My wife and I had the ultimate experience going to the movie FIREPROOF.

It was a very intimate and EXCLUSIVE time for us… as we watched Sherwood Pictures latest release. We were the only two people in the 70mm Dolby HUGE theater. (Of course we went on a Monday evening @ 10pm in Tyler, Texas… probably had something to do with the empty seats.)

The debate over this movie in artistic circles populated by Christian professionals is very interesting. Lot’s of good conversation and points being made.

Here is some of what I’ve found:

Rotten Tomatoes is presently giving the movie a SPLAT at 46%.
ROTTEN REVIEWS coming from: The L.A. Times, L.A. Weekly, Boston Globe, and Entertainment Weekly.
POSITIVE REVIEWS coming from: The NY Times, Daily Variety, and Christianity Today

Definitely not a total THUMBS DOWN by reviewers (across secular and Christian lines).

The Christian community has mostly embraced FIREPROOF to the tune of somewhere around $13.7 mil in just 8 days. That breaks through the seemingly insurmountable $10mil ceiling (for Christian/Faith-based movies)… maybe for good.

Focus on the Family’s PLUGGED IN ONLINE give this insight on FIREPROOF:


The church congregation in Georgia that faced down giants has turned its attention away from football and toward firemen in the save-your-marriage-or-die-trying film Fireproof…

…Writer/director Alex Kendrick and his writer/producer brother, Stephen, aren’t under any illusions that this small-budget movie will turn Hollywood on its head. Stephen told Plugged In Online, “When people butcher our films on Rotten Tomatoes and say, ‘This isn’t Oscar-winning material,’ we say, ‘We know!’ We’re just people who are working with what we have at a small church in Georgia. It’s truly a loaves and fishes story.”

What they do want is for their earnest project to turn your marriage upside down.

You might notice that some of the lines in Fireproof feel a little wooden. And you might notice that the script indulges more dialogue (most of it spiritual) than you’re used to hearing in movies about firemen. But the honest truth is that you don’t really care by the time the credits roll, because you’re too busy feeling your own feelings and thinking your own thoughts about your own relationships. This is the kind of movie that succeeds, sometimes despite itself, because it does a superlative job of digging into serious issues that so deeply affect so many of us every day.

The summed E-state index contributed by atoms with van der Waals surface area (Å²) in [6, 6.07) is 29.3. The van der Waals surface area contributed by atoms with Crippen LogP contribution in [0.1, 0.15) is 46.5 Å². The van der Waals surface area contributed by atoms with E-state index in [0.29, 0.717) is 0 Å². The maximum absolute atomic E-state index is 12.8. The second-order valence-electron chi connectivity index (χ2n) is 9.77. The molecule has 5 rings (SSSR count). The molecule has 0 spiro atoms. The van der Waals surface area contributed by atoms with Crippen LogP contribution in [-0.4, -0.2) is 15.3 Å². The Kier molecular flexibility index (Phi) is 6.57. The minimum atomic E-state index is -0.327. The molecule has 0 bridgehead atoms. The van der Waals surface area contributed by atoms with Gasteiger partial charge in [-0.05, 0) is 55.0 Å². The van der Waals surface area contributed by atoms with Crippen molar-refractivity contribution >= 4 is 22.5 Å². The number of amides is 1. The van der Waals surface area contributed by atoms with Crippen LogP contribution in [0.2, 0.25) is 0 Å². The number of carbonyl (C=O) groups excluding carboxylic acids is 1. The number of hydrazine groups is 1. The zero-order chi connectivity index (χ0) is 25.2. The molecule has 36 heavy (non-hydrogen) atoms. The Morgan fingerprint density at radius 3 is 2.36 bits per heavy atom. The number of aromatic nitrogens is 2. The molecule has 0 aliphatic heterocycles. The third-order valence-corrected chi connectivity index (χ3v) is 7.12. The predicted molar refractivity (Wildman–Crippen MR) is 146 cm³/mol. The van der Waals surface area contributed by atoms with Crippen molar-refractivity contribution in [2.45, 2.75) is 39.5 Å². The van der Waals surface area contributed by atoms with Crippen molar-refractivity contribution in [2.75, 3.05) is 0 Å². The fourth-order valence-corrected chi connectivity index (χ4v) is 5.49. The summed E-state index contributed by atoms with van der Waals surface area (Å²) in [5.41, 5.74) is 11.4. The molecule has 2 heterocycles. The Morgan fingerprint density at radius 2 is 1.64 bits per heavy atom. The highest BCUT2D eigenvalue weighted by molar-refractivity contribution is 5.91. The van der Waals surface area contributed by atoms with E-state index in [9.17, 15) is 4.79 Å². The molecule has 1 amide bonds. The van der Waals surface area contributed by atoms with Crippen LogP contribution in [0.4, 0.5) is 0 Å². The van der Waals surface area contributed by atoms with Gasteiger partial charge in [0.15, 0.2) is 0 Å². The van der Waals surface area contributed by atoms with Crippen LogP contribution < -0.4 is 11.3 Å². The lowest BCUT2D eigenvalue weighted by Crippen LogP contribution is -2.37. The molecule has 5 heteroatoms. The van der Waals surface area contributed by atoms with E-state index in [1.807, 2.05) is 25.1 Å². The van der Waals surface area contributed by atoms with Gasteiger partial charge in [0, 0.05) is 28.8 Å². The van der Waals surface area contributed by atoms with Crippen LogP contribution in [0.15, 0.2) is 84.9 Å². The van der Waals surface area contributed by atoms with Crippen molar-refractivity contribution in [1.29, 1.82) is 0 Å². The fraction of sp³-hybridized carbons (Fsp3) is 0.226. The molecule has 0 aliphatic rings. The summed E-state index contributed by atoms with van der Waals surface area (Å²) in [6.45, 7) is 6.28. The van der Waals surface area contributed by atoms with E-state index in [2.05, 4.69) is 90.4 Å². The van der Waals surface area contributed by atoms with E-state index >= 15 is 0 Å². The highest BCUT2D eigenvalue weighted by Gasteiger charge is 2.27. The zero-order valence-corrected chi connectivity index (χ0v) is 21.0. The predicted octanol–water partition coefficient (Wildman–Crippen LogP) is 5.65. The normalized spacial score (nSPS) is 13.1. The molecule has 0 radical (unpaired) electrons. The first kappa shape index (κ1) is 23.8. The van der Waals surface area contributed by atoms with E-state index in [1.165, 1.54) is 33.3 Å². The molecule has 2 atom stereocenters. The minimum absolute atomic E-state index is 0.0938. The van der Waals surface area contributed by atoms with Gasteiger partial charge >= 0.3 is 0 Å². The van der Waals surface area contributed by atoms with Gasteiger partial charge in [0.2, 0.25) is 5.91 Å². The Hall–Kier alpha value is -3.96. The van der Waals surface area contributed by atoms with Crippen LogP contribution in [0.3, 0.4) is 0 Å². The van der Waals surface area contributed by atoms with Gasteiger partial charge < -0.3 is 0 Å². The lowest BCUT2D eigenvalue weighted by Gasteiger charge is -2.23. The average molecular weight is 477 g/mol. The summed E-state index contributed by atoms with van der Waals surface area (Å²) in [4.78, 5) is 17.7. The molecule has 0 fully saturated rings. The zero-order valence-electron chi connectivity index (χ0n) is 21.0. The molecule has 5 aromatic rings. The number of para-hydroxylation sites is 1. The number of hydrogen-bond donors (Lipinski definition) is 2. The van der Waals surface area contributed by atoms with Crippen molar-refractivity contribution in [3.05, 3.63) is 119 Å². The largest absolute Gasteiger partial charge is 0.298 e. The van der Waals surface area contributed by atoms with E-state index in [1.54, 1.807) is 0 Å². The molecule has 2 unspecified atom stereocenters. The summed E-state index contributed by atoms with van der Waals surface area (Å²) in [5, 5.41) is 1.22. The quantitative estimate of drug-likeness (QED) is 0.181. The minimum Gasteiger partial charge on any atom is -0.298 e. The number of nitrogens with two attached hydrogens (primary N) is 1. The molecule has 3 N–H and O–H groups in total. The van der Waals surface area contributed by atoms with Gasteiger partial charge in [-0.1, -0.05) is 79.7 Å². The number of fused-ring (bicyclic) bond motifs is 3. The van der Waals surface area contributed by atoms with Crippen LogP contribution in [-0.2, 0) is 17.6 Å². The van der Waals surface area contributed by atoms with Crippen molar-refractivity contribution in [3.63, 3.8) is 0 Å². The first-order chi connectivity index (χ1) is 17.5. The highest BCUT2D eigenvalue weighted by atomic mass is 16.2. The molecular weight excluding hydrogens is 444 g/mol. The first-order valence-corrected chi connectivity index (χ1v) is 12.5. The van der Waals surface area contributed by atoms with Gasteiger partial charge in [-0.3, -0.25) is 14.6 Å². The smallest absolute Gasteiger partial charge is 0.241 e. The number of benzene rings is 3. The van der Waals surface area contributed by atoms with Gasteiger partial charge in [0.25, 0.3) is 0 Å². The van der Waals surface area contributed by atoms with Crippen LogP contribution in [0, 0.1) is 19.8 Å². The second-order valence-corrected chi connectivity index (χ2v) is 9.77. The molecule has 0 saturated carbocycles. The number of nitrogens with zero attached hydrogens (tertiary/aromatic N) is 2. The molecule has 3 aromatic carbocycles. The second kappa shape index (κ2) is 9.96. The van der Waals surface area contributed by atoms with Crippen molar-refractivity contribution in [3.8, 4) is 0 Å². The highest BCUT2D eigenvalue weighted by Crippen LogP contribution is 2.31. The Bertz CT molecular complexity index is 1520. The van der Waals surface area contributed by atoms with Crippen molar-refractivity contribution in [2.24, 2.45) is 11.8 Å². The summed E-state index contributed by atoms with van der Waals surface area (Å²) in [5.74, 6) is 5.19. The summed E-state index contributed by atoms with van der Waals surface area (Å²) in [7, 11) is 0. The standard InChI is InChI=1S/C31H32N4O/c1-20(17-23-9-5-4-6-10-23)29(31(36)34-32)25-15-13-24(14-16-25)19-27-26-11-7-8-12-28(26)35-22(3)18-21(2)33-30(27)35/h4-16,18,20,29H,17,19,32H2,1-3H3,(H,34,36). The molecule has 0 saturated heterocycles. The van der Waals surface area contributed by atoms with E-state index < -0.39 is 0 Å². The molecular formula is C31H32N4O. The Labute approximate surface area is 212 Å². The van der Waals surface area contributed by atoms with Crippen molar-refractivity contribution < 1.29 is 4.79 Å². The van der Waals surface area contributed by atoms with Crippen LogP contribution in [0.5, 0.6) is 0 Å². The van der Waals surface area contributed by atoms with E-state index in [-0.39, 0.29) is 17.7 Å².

The first time I saw this film I was alone in a cramped and cold projection booth, scribbling notes as fast as my fingers would fly. The second time, though, I was with my bride of 14 years, and I was in no mood to write a movie review. All I wanted to do was hold her hand. And when the last scene faded from the screen, I could do nothing less than turn to her and whisper, “If you ever wanted to leave me, I would try to make it so hard for you! I would do everything he just did and so much more to keep you by my side.” She breathed in response, “I would never leave you.” I spent the rest of the day thanking God that I was so fortunate as to never have to doubt her.

Others who are right now in the middle of ugly emotions driven by marital neglect, apathy and want, will surely be compelled by Fireproof to skip such emotional promises and tender bonding and instead break out the survival gear right away, putting into practice some of the principles they’ve just seen brought to life. That, I believe, would make the Kendrick brothers far happier than any golden statue ever could. It’d make our Savior happier, too.

Full review of FIREPROOF available at Plugged in Online

On the flip side… some in the Christian community are voicing artistic concerns:

From // Warren Cole Smith

Full disclosure: I saw only the first 20 minutes of Fireproof. If this causes you to dismiss my assessment of the movie as a cinematic disaster, then you can stop reading right now. I will say in my defense, however, that in those 20 minutes I saw enough bad acting, heard enough bad dialogue, was assaulted by enough amateur lighting set-ups, and was distracted by enough bad directing to give me full confidence in my thinking.

I realize, of course, that for many of my evangelical brethren, it takes more than bad acting, bad dialogue, bad directing, etc., to make a bad movie. It also takes bad intentions, and even I admit that the amateur Fireproof team intended to make a good movie.

And because they made a bad movie doesn’t make them bad people. Neither does it mean they eventually will not make a good one. Director and writer Alex Kendrick plans to make a film every two years, and he is clearly learning a few things about movie making. Fireproof, which stars one “pro” actor, Kirk Cameron, is much better than his previous effort, Facing The Giants, which was an improvement over his first film, Flywheel. Who knows? Kendrick and his brother Stephen, his co-writer and producer of the first two films, are both young. If they keep making this much progress, perhaps the next movie—or the one after that—will be the one they and those who have stuck by them can be proud of.